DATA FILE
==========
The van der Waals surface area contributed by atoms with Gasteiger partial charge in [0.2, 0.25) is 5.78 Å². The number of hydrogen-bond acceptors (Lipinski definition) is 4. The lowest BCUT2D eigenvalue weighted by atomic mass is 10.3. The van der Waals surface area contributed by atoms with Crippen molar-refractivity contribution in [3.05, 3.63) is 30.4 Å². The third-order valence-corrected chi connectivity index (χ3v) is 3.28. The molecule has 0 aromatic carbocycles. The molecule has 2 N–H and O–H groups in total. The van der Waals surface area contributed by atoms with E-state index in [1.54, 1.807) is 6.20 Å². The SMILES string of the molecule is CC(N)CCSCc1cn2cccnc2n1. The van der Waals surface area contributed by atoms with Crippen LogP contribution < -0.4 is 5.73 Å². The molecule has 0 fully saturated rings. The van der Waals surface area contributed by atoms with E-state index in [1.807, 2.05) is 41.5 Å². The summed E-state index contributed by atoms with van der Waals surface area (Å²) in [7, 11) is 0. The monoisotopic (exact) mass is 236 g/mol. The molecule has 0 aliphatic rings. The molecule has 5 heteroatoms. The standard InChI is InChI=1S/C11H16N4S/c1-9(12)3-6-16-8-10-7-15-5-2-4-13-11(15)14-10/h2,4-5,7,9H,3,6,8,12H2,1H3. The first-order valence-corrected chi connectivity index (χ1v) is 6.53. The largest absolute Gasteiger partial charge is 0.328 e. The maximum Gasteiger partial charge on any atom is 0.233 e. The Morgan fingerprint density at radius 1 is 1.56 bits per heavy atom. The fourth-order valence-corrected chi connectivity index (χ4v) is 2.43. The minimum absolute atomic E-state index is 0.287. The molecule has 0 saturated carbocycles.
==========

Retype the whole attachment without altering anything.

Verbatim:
The van der Waals surface area contributed by atoms with Gasteiger partial charge in [0.2, 0.25) is 5.78 Å². The number of hydrogen-bond acceptors (Lipinski definition) is 4. The lowest BCUT2D eigenvalue weighted by atomic mass is 10.3. The van der Waals surface area contributed by atoms with Crippen molar-refractivity contribution in [3.05, 3.63) is 30.4 Å². The third-order valence-corrected chi connectivity index (χ3v) is 3.28. The molecule has 0 aromatic carbocycles. The molecule has 2 N–H and O–H groups in total. The van der Waals surface area contributed by atoms with E-state index in [1.54, 1.807) is 6.20 Å². The SMILES string of the molecule is CC(N)CCSCc1cn2cccnc2n1. The van der Waals surface area contributed by atoms with Crippen LogP contribution < -0.4 is 5.73 Å². The molecule has 0 fully saturated rings. The van der Waals surface area contributed by atoms with E-state index in [1.807, 2.05) is 41.5 Å². The summed E-state index contributed by atoms with van der Waals surface area (Å²) in [7, 11) is 0. The monoisotopic (exact) mass is 236 g/mol. The molecule has 0 aliphatic rings. The molecule has 5 heteroatoms. The standard InChI is InChI=1S/C11H16N4S/c1-9(12)3-6-16-8-10-7-15-5-2-4-13-11(15)14-10/h2,4-5,7,9H,3,6,8,12H2,1H3. The first-order valence-corrected chi connectivity index (χ1v) is 6.53. The largest absolute Gasteiger partial charge is 0.328 e. The maximum Gasteiger partial charge on any atom is 0.233 e. The Morgan fingerprint density at radius 1 is 1.56 bits per heavy atom. The fourth-order valence-corrected chi connectivity index (χ4v) is 2.43. The minimum absolute atomic E-state index is 0.287. The molecule has 0 saturated carbocycles.